Anke wants to be a parent, but definitely not a mom. Mel wants to fall in love with a man and have babies. As they approach the end of their 30s without romantic success, Anke convinces Mel that they should parent together. When Mel finally does fall in love, they must decide what kind of family to have.
Three Black creatives from Alabama fight for their place on an app that constantly erases them after a White content creator steals their content. When a famous filmmaker decides to document their journey, the trio’s bond has to survive jealousy before the spotlight costs them their friendship
Two puppet ministers meet the Houston Pickaxe Killer.
Joel is on board a ship and needs somewhere to stay. Paul thinks they should rescue him but Anna’s not so sure. A new play about climate change and forgiveness.
Set in Los Angeles, Philippine-born baker and mother Hecuba struggles to remember and reconcile the past violence done to her and her children. Meanwhile, her children – activist Cassandra and scholar Polyxena – clash over Polyxena’s unexpected/unwanted pregnancy. All the women orbit the question: How do I obtain justice in an unjust world?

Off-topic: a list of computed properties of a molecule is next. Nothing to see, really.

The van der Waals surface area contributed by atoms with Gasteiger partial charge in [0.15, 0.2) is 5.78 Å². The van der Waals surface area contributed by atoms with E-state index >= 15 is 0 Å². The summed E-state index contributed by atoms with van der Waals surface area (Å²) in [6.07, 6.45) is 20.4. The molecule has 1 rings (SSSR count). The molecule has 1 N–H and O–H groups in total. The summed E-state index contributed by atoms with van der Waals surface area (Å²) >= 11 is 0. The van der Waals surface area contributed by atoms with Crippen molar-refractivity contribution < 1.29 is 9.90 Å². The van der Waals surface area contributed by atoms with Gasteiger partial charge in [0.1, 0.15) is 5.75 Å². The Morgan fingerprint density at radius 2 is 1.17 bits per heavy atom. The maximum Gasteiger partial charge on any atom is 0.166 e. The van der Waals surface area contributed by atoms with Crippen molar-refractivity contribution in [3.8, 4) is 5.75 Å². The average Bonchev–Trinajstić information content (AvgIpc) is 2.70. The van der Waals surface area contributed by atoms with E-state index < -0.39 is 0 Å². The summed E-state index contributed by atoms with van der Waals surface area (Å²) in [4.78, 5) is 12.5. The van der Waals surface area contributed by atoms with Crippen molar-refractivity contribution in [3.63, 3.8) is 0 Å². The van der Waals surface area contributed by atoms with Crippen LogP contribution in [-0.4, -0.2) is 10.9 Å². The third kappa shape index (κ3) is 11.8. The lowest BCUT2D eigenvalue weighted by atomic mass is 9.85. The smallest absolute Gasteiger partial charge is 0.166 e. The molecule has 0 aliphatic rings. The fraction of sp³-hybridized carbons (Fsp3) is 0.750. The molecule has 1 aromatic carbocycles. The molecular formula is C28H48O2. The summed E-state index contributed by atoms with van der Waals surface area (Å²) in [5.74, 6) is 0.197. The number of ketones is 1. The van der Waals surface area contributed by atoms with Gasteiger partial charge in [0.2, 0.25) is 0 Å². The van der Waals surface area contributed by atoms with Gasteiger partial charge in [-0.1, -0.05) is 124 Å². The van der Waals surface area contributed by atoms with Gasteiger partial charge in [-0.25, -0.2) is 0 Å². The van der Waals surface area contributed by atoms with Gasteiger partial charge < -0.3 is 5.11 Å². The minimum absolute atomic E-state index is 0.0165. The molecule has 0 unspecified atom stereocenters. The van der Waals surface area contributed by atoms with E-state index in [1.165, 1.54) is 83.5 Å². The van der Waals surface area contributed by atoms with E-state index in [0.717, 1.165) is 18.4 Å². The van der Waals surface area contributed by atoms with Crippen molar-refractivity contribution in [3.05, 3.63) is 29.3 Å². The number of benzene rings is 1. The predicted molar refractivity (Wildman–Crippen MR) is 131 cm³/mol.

On Monday, September 12, at 6:30 on Facebook.
Rehearsing the Times Panel Discussion
With Dabrina Sandifer and Jennifer Decker, and moderated by Karen Schlag.
This panel discussion will talk about how “art imitates life”. To discuss how we have so many pieces of literature, films, and plays, that continue to go through a cycle of violence and hardship and how it affects writers, directors, and actors. We will discuss how we can use platforms to advocate and connect. And when is it a great time to inform children of what’s taking place in the world and how we do it?
ABC City produces educational programming for children. One of its most popular characters is Mr. Pickle, whose goal is to guide children through some of the most difficult situations in various eras, such as the tensions in the Balkans in the early 2000s, immigrant detention camps on the Texas border during President Trump, and the post climate apocalypse in the future.
Doug writes a historical play diminishing the prominence of a woman; director Rebecca restores it through skillful staging, angering Doug. What do writers and artists owe to historical fact?
Elizabeth Macy is a white passing black woman in the 1940s. She lives three separate identities that she must portray for the benefit of others. That is, until Elizabeth decides to choose herself.
Wordsmyth Theater Company is funded in part by the City of Houston through the Houston Arts Alliance.